Tunisia rejects request to release former Libyan PM

A Tunisian court has rejected a request to release and extradite Libya's former prime minister Baghdadi Mahmoudi.

Story highlights

  • Baghdadi Mahmoudi is set to be extradited back to Libya, after he was arrested in September
  • Human Rights Watch called on Tunisia to halt its extradition plans to Libya
  • The group says Mahmoudi will face "a real risk of torture" if extradited

A Tunisian court has rejected a request to release Libya's former prime minister, who is set to be extradited back to his country, Tunisia's official news agency reported Wednesday.

Baghdadi Mahmoudi, Libya's premier under late strongman Moammar Gadhafi, was arrested in September for entering Tunisia illegally, though the decision to sentence him to six months in prison was later overturned on appeal.

He is the first high-level Libyan official set to be sent back for trial in the war-torn country, which had been embroiled in a bloody civil war that pushed the longtime leader from power in August.

Gadhafi was killed in October.

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A Tunisian court decided Tuesday to extradite the former prime minister, a move considered beyond repeal.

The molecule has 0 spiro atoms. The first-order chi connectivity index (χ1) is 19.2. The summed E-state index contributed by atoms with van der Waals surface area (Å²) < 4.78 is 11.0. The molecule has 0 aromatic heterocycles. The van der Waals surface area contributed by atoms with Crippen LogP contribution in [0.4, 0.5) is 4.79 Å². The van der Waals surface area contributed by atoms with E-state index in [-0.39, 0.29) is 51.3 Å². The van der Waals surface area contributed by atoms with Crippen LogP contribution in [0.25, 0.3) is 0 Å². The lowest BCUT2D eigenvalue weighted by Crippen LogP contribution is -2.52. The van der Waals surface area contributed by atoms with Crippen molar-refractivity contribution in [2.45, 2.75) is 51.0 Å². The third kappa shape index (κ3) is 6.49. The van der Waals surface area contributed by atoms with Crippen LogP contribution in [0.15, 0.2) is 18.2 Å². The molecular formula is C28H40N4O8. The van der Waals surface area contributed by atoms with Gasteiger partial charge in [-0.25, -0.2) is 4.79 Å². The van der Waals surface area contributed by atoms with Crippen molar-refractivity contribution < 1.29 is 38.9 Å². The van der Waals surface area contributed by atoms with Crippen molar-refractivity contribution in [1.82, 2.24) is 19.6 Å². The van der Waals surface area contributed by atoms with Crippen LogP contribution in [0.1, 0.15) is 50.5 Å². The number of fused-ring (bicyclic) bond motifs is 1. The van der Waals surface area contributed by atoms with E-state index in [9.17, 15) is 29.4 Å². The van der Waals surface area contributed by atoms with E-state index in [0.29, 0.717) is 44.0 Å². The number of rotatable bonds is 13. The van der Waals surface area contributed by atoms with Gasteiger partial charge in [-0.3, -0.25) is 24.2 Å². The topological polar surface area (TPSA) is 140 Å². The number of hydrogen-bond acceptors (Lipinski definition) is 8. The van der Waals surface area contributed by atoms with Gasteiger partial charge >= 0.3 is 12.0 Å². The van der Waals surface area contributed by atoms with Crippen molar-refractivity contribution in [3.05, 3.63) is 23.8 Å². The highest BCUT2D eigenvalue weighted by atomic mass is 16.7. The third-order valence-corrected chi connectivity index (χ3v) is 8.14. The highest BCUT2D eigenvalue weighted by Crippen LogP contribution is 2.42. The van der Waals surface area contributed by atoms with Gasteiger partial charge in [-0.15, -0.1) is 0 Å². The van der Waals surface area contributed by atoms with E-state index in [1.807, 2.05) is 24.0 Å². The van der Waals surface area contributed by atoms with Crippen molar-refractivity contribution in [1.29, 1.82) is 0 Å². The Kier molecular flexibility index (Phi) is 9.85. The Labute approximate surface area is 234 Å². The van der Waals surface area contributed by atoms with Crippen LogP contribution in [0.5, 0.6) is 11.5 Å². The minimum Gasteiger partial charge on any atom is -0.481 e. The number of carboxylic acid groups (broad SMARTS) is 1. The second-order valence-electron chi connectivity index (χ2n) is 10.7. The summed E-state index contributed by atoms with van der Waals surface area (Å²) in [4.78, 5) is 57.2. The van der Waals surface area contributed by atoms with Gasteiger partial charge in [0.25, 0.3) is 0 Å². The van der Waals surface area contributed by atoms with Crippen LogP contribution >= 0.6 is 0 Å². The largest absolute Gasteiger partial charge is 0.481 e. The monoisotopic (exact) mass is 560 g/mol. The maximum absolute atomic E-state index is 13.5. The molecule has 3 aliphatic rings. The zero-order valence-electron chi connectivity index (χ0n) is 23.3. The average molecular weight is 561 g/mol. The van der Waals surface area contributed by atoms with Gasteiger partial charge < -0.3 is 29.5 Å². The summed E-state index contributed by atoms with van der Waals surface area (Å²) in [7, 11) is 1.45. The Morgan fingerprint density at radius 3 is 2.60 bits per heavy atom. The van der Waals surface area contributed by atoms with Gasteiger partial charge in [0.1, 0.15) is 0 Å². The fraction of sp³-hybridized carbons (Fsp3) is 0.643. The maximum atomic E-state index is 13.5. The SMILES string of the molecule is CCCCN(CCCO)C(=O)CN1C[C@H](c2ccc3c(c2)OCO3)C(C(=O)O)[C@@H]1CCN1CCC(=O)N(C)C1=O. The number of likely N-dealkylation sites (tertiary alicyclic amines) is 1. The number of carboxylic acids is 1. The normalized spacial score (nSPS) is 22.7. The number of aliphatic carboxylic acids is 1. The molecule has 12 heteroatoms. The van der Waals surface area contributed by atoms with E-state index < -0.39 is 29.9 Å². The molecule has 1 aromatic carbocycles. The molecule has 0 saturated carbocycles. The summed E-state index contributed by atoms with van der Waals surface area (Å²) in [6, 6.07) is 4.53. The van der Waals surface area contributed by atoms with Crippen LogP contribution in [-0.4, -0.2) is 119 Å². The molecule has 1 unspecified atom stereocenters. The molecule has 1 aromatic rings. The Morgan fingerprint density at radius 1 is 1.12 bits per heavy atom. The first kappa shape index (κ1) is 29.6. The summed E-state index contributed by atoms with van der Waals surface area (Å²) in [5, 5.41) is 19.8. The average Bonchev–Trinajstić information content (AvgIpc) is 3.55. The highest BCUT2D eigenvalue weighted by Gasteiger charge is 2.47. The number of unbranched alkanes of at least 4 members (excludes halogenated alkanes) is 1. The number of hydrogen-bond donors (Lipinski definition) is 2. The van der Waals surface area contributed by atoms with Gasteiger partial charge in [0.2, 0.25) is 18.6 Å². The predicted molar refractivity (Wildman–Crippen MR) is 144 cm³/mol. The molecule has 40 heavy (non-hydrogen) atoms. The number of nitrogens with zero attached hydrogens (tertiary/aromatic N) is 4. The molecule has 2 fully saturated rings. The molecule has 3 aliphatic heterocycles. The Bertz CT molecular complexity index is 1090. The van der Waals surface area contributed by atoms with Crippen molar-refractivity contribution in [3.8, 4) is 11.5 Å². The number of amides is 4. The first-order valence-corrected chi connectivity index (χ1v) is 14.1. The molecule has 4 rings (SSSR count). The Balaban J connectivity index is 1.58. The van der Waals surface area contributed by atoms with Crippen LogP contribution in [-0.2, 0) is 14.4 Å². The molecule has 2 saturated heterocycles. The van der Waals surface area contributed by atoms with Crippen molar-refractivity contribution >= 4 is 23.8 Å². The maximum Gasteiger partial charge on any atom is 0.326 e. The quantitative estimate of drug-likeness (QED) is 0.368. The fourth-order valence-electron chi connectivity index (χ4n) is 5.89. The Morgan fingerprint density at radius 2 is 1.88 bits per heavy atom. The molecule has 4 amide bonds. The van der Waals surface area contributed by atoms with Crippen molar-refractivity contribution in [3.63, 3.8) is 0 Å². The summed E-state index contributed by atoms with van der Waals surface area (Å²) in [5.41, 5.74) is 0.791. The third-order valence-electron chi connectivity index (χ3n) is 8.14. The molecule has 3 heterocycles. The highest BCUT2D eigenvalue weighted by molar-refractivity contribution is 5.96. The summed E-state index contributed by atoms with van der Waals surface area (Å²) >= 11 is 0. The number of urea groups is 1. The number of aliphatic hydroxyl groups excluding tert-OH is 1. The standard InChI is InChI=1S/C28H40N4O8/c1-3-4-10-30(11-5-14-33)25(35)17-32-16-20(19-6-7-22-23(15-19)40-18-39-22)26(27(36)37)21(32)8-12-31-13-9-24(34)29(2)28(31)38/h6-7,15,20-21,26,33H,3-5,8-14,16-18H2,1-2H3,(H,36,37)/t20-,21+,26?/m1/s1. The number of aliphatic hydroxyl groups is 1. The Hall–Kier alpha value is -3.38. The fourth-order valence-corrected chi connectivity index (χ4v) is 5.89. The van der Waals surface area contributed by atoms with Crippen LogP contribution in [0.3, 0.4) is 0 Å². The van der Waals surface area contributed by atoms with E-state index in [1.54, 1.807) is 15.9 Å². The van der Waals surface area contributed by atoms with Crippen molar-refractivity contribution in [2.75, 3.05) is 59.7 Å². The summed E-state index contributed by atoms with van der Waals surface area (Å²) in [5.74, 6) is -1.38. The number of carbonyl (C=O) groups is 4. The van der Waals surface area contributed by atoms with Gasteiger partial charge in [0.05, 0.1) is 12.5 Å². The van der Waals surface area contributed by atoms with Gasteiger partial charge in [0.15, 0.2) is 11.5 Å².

His defense team, however, has argued that the lack of stability in Libya, with its fledgling legal institutions and detention centers that often leave detainees subject to mistreatment, means Mahmoudi cannot be processed fairly.

His lawyer, Mabrouk Kourchid, said that "Tunisia will be held accountable for any harm that will happen ... in case of extradition."

    He added that Tunisia's interim president, Fouad Mebazaa, "has the power to refrain from signing the extradition."

    Human Rights Watch has also called on Tunisia to halt the extradition to Libya, where the former premier is expected to face "a real risk of torture."

    While the Libyan National Transitional Council has pledged to act fairly and root out abuse, "they do not have adequate control of security forces and of Libya's many detention facilities to guarantee al-Mahmoudi's safety," the group said in a statement Wednesday.

    "Sending suspects to a country where there's a real risk of torture is prohibited under international law," said Joe Stork, deputy Middle East director at Human Rights Watch.

    The group said it has documented recent cases of detainee abuse in the Libyan cities of Tripoli and Misrata, plus apparent executions of suspected Gadhafi supporters.

    It is not clear when the extradition is scheduled to take place.

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